Looks like a 50 pack is going for like $4500 which break down to $100 license. (BTW I just googled and got this link... I don't know anything about this company)
    http://www.superwarehouse.com/50PK_EMBED_SQL_SERVER_2000_RUNTIME_M_L_CAL/C30-00031/p/263700

    Josh

  • bshankle

    OK, the SQL Server runtime license page you've pointed to is interesting, but it doesn't make it clear if the program is suitable for web-based applications that access SQL Server. I mean, I think it does, but I'm not sure. Why am I left in doubt? Does this program apply to that? Also, how much is it going to cost?

    If I navigate thru those pages, I ultimately end up having to apply to be a member of the embedded solution program, fill out a huge form of legal-speak (which is scary), mail duplicates to MS, and wait. And I still can't find the pricing!

    Does this mean I have to apply to be a Microsoft partner now in order to get my answer?

    And "IF" I am accepted to the program I am required to present my users with a "breaking the seal" popup windows that echos that agreement and supposedly binds them to it as well and open us all up to being audited.

    Does MS really expect me to jump thru all these hoops? My point is, if the answer is yes, so be it, but I want to convey that it's frustrating to the point of just using another solution for web development.

    SQL Server team are you there? Speak up.




  • bshankle

    A co-worker just read this thread and summarized my thoughts quite well: I'm frustrated by the complexity of parsing Microsof't Licensing system.

    Here's my situation:

    1. I want to use SQL Server to build web site back-ends, I think it's great.
    2. But I want to be legal and not use pirated software, even though without product activation, it's easy to do that with SQL Server (and trust me, the price makes it soooo tempting).
    3. But I don't have a lot of money, I'm never gonna put down $5k for it even if I had it; instead I could put a nice down payment on a car for my wife.
    4. By the time I'm done building my solution and selling it, I'm very likely to have a bitter taste in my mouth in regards to this whole SQL licensing scheme and will have become a proponent of an open-source/free relational engine.

    In essence...my situation is turning me towards non-MS products, as I stated in the original thread.

    And I doubt I am the only developer out there who is working in a similar set of circumstances. Right?

    -Bruce Shankle

  • jcarlisle

    I agree completely. I think everyone agrees that SQL server is great to develop with but unless your a decent size company it's not really affordable. This has concerned me enough lately that most of my applications that I'm currently developing are using a data provider pattern (recent MSDN article, dotnetnuke 2.0 uses it,etc) where I develop the application completely on SQL Server but once thats complete I create a port for my data layer to mysql and postgress (well kind of I"m still learning them lol). This is a lot of extra work IMO but gives me more flexibility when it comes to potential customers who may or may not have the money for SQL. From a business perspective I think it's a smart thing to do but I would still very very very much like to see a better licensing scheme for small shops or small web sites(please don't say MSDE lol) and if I don't want to do all that and truly just want to target SQL Server there should be an option out there...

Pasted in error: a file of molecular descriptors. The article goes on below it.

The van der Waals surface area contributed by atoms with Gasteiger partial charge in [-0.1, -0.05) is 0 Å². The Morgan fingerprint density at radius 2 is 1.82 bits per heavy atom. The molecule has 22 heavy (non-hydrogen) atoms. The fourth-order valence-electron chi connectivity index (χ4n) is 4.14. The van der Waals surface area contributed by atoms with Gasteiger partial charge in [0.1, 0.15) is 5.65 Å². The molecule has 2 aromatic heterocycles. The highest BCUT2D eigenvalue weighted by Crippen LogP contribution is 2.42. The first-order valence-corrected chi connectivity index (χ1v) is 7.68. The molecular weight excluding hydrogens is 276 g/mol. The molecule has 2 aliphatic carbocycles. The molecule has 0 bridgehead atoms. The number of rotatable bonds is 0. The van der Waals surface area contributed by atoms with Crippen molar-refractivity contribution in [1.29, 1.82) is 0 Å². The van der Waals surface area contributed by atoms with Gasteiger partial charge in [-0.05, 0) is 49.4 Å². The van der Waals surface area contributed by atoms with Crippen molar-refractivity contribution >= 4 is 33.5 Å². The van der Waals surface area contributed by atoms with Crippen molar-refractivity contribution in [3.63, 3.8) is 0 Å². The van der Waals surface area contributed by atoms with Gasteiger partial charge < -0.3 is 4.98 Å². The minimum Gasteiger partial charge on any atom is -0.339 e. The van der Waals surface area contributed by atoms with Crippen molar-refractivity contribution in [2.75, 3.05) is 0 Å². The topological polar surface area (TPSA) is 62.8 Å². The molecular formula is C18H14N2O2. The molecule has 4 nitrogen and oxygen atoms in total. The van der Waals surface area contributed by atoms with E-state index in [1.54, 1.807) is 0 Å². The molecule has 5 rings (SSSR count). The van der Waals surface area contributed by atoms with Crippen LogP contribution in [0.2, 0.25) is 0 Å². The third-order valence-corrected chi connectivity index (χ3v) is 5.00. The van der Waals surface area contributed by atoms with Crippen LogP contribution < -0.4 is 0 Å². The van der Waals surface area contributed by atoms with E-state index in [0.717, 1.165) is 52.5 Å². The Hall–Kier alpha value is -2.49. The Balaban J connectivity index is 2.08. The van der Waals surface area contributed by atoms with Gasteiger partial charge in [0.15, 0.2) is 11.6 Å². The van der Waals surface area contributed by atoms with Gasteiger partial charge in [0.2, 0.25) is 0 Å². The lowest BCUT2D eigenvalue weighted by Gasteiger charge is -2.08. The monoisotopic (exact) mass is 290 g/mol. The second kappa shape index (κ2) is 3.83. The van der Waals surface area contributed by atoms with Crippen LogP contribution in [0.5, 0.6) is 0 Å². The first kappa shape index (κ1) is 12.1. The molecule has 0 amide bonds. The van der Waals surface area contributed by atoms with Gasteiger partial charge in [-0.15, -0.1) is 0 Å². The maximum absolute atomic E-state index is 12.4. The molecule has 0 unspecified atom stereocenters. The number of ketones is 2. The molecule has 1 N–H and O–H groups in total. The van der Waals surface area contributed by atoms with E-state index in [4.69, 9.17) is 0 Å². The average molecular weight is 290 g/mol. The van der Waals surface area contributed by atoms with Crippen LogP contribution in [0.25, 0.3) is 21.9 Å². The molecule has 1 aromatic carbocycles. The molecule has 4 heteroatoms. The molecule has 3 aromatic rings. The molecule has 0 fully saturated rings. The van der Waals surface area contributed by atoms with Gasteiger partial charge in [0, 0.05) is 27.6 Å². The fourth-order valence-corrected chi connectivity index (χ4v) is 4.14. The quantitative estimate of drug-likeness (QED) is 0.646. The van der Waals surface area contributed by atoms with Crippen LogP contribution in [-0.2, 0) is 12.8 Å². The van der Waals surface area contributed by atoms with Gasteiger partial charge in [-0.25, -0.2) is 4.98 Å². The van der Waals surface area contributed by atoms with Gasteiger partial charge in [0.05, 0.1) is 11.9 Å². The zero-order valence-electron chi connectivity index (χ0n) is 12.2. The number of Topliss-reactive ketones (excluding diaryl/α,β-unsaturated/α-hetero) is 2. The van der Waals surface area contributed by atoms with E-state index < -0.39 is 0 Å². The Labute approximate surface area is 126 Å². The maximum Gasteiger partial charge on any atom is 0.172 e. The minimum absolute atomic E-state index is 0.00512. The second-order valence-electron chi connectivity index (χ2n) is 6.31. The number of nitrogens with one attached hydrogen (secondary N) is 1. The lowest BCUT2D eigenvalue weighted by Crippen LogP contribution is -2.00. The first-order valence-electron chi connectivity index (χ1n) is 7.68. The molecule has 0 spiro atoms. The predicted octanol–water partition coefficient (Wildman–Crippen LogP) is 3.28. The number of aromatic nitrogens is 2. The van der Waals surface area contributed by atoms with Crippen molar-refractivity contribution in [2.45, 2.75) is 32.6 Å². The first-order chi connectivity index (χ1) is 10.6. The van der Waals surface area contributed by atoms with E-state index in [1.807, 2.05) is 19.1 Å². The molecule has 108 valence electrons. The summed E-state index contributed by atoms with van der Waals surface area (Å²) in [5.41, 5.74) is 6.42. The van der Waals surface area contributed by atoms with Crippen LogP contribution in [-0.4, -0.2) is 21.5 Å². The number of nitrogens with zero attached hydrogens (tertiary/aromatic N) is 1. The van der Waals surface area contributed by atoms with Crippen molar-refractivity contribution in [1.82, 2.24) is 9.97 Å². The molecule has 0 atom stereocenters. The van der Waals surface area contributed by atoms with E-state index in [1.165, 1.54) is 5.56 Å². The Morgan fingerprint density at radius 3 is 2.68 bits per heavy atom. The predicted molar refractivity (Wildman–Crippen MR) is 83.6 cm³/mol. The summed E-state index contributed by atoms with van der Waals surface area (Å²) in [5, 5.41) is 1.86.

As for license agreements I always scan them for key words such as "first born" and "soul" before I even consider spending the time to read them Smiley

    Josh

  • Alex Keizer

    Being able to change the database that's being used is one of the benefits of using a layered architecture. I've done projects where we have used SQL Server as the development-database; testing and deployment were done on Sybase. It does create some extra work to be done, but having the flexibility is a real plus.

    Although I must admit not having used the actual product, my understanding about MSDE was that is an actual SQL Server-version. The difference with the 'real' thing is the maximum size of the database (2 Gb?) and a maximum of 8 concurrent requests. Theoretically this should work for small and medium-sized apps. Are there other limitations?

    Alex.

  • darklotus

    I hate to admit it but for lots of applications i write i end up using MySQL. I prefer MSSQL but the costs are too much for my budget. At work we use MSSQL where i develop enterprise apps and use MSSQL as much as i can, its a great product, it just costs too much for a small (or no) budget.

  • thor

    OK,

    Just to be sure. We are going to need a SQL server license to run a course management system on a web server.  Do we need a per-processor license (and we have 2 processors Sad )  or will two CAL's do the job since access is managed through IIS and that (possibly) counts as one user....

    Thor


  • lars

    bshankle wrote:

    In essence...my situation is turning me towards non-MS products, as I stated in the original thread.
    And I doubt I am the only developer out there who is working in a similar set of circumstances. Right?



    I hear ya. When I use MySQL it isn't because I like it. I use it because I have to. I guess the only way to go is to try to get more active in improving open source MySQL administration tools.

    /Lars.

  • GooberDLX

    Lars,

    As stated in numerous other threads (scary) but once again I have to agree with you

    jake

    p.s. im not stalking you

  • lars

    GooberDLX wrote:
    p.s. im not stalking you


    That's okey. Just bring the babes in your Avatar. Smiley

    /Lars.

  • qwert231

    The app I'm currently working in does not need managment tools. Infact, the users wouldn't use them if they were there. I use Personal Edition to develop my DB in, but the apps install puts MSDE on the users system.

    I also use MSDE for our 2 sites. Only 1 real database is up yet (for one site) the other site will be getting it's db soon.

    Again, I use my Personal edition at my desk to connect and manage the MSDE install.

    Hope that's right, it's what the licensing seemed to say.

    Check this out:
    http://www.microsoft.com/resources/documentation/sql/2000/all/reskit/en-us/part2/c0361.mspx

Comments closed

Comments have been closed since this content was published more than 30 days ago, but if you'd like to continue the conversation, please create a new thread in our Forums, or Contact Us and let us know.